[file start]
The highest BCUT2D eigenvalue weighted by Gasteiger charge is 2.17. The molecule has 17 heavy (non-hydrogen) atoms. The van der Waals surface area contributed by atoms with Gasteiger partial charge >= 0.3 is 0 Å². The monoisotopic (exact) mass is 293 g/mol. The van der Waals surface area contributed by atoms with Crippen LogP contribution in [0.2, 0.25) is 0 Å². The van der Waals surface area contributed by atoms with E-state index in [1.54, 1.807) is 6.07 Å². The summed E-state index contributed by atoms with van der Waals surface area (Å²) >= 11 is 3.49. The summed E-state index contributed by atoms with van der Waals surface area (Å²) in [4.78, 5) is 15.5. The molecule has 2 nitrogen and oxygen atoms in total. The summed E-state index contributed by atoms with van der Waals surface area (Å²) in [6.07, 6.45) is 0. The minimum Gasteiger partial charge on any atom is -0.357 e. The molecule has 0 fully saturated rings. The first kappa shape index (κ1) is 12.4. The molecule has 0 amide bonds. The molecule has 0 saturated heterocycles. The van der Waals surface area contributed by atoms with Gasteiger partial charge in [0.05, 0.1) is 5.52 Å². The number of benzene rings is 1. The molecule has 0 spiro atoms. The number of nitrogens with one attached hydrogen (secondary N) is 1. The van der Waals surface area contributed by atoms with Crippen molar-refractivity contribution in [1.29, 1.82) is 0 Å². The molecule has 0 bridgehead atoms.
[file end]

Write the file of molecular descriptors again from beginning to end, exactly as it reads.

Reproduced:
The highest BCUT2D eigenvalue weighted by Gasteiger charge is 2.17. The molecule has 17 heavy (non-hydrogen) atoms. The van der Waals surface area contributed by atoms with Gasteiger partial charge >= 0.3 is 0 Å². The monoisotopic (exact) mass is 293 g/mol. The van der Waals surface area contributed by atoms with Crippen LogP contribution in [0.2, 0.25) is 0 Å². The van der Waals surface area contributed by atoms with E-state index in [1.54, 1.807) is 6.07 Å². The summed E-state index contributed by atoms with van der Waals surface area (Å²) >= 11 is 3.49. The summed E-state index contributed by atoms with van der Waals surface area (Å²) in [4.78, 5) is 15.5. The molecule has 2 nitrogen and oxygen atoms in total. The summed E-state index contributed by atoms with van der Waals surface area (Å²) in [6.07, 6.45) is 0. The minimum Gasteiger partial charge on any atom is -0.357 e. The molecule has 0 fully saturated rings. The first kappa shape index (κ1) is 12.4. The molecule has 0 amide bonds. The molecule has 0 saturated heterocycles. The van der Waals surface area contributed by atoms with Gasteiger partial charge in [0.05, 0.1) is 5.52 Å². The number of benzene rings is 1. The molecule has 0 spiro atoms. The number of nitrogens with one attached hydrogen (secondary N) is 1. The van der Waals surface area contributed by atoms with Crippen molar-refractivity contribution in [1.29, 1.82) is 0 Å². The molecule has 0 bridgehead atoms.